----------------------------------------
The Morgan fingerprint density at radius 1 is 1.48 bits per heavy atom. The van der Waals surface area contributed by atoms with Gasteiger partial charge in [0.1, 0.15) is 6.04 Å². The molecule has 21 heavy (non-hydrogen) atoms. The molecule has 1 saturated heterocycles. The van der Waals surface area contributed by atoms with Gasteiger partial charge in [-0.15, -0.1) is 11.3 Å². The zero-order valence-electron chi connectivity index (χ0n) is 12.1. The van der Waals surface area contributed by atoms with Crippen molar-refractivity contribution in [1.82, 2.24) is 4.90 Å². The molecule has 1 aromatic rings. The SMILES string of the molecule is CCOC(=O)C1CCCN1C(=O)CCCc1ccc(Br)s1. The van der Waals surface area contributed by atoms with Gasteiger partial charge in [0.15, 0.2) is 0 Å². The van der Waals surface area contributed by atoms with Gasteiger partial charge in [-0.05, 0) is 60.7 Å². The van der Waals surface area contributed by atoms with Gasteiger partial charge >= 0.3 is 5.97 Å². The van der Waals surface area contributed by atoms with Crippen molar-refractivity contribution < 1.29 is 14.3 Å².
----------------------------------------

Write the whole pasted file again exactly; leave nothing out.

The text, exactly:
The Morgan fingerprint density at radius 1 is 1.48 bits per heavy atom. The van der Waals surface area contributed by atoms with Gasteiger partial charge in [0.1, 0.15) is 6.04 Å². The molecule has 21 heavy (non-hydrogen) atoms. The molecule has 1 saturated heterocycles. The van der Waals surface area contributed by atoms with Gasteiger partial charge in [-0.15, -0.1) is 11.3 Å². The zero-order valence-electron chi connectivity index (χ0n) is 12.1. The van der Waals surface area contributed by atoms with Crippen molar-refractivity contribution in [1.82, 2.24) is 4.90 Å². The molecule has 1 aromatic rings. The SMILES string of the molecule is CCOC(=O)C1CCCN1C(=O)CCCc1ccc(Br)s1. The van der Waals surface area contributed by atoms with Gasteiger partial charge in [0.15, 0.2) is 0 Å². The van der Waals surface area contributed by atoms with Gasteiger partial charge in [-0.05, 0) is 60.7 Å². The van der Waals surface area contributed by atoms with Gasteiger partial charge >= 0.3 is 5.97 Å². The van der Waals surface area contributed by atoms with Crippen molar-refractivity contribution < 1.29 is 14.3 Å².